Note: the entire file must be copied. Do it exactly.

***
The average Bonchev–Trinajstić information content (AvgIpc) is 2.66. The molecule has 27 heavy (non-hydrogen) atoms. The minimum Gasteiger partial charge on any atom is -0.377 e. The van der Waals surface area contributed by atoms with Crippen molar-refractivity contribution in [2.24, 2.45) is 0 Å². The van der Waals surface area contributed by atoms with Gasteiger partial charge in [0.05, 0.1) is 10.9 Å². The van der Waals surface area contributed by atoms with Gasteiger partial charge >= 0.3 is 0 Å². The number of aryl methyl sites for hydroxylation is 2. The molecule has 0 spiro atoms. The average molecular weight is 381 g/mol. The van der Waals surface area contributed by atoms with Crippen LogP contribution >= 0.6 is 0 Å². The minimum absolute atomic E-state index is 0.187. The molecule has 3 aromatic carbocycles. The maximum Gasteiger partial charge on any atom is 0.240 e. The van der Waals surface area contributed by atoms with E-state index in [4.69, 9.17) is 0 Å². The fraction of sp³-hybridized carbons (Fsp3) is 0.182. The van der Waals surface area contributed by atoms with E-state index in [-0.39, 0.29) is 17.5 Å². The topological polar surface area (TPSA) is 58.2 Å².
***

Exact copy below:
The average Bonchev–Trinajstić information content (AvgIpc) is 2.66. The molecule has 27 heavy (non-hydrogen) atoms. The minimum Gasteiger partial charge on any atom is -0.377 e. The van der Waals surface area contributed by atoms with Crippen molar-refractivity contribution in [2.24, 2.45) is 0 Å². The van der Waals surface area contributed by atoms with Gasteiger partial charge in [0.05, 0.1) is 10.9 Å². The van der Waals surface area contributed by atoms with Gasteiger partial charge >= 0.3 is 0 Å². The number of aryl methyl sites for hydroxylation is 2. The molecule has 0 spiro atoms. The average molecular weight is 381 g/mol. The van der Waals surface area contributed by atoms with Crippen LogP contribution >= 0.6 is 0 Å². The minimum absolute atomic E-state index is 0.187. The molecule has 3 aromatic carbocycles. The maximum Gasteiger partial charge on any atom is 0.240 e. The van der Waals surface area contributed by atoms with E-state index in [4.69, 9.17) is 0 Å². The fraction of sp³-hybridized carbons (Fsp3) is 0.182. The van der Waals surface area contributed by atoms with E-state index in [-0.39, 0.29) is 17.5 Å². The topological polar surface area (TPSA) is 58.2 Å².